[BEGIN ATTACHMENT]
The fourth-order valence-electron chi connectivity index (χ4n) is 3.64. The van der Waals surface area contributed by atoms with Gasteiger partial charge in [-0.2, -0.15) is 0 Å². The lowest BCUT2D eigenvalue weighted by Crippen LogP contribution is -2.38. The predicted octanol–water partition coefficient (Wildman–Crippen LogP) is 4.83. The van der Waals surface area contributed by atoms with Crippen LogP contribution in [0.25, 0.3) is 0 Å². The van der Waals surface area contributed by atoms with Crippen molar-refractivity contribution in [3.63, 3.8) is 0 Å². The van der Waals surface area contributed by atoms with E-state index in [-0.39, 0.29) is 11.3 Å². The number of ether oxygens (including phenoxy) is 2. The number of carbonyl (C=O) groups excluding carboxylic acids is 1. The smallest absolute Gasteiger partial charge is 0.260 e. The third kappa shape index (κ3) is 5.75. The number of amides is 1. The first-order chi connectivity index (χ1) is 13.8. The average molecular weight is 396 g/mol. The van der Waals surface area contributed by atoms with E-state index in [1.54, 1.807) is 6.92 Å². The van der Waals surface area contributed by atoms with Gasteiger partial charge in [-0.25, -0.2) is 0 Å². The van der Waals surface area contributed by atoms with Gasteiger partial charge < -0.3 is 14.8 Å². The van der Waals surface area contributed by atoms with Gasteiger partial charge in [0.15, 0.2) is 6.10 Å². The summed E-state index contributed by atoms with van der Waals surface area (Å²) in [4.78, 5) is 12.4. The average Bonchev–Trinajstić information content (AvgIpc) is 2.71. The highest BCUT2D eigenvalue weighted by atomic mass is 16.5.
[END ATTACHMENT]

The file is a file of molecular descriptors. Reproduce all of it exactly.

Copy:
The fourth-order valence-electron chi connectivity index (χ4n) is 3.64. The van der Waals surface area contributed by atoms with Gasteiger partial charge in [-0.2, -0.15) is 0 Å². The lowest BCUT2D eigenvalue weighted by Crippen LogP contribution is -2.38. The predicted octanol–water partition coefficient (Wildman–Crippen LogP) is 4.83. The van der Waals surface area contributed by atoms with Crippen LogP contribution in [0.25, 0.3) is 0 Å². The van der Waals surface area contributed by atoms with Crippen molar-refractivity contribution in [3.63, 3.8) is 0 Å². The van der Waals surface area contributed by atoms with E-state index in [-0.39, 0.29) is 11.3 Å². The number of ether oxygens (including phenoxy) is 2. The number of carbonyl (C=O) groups excluding carboxylic acids is 1. The smallest absolute Gasteiger partial charge is 0.260 e. The third kappa shape index (κ3) is 5.75. The number of amides is 1. The first-order chi connectivity index (χ1) is 13.8. The average molecular weight is 396 g/mol. The van der Waals surface area contributed by atoms with E-state index in [1.54, 1.807) is 6.92 Å². The van der Waals surface area contributed by atoms with Gasteiger partial charge in [-0.25, -0.2) is 0 Å². The van der Waals surface area contributed by atoms with Gasteiger partial charge < -0.3 is 14.8 Å². The van der Waals surface area contributed by atoms with Gasteiger partial charge in [0.15, 0.2) is 6.10 Å². The summed E-state index contributed by atoms with van der Waals surface area (Å²) in [4.78, 5) is 12.4. The average Bonchev–Trinajstić information content (AvgIpc) is 2.71. The highest BCUT2D eigenvalue weighted by atomic mass is 16.5.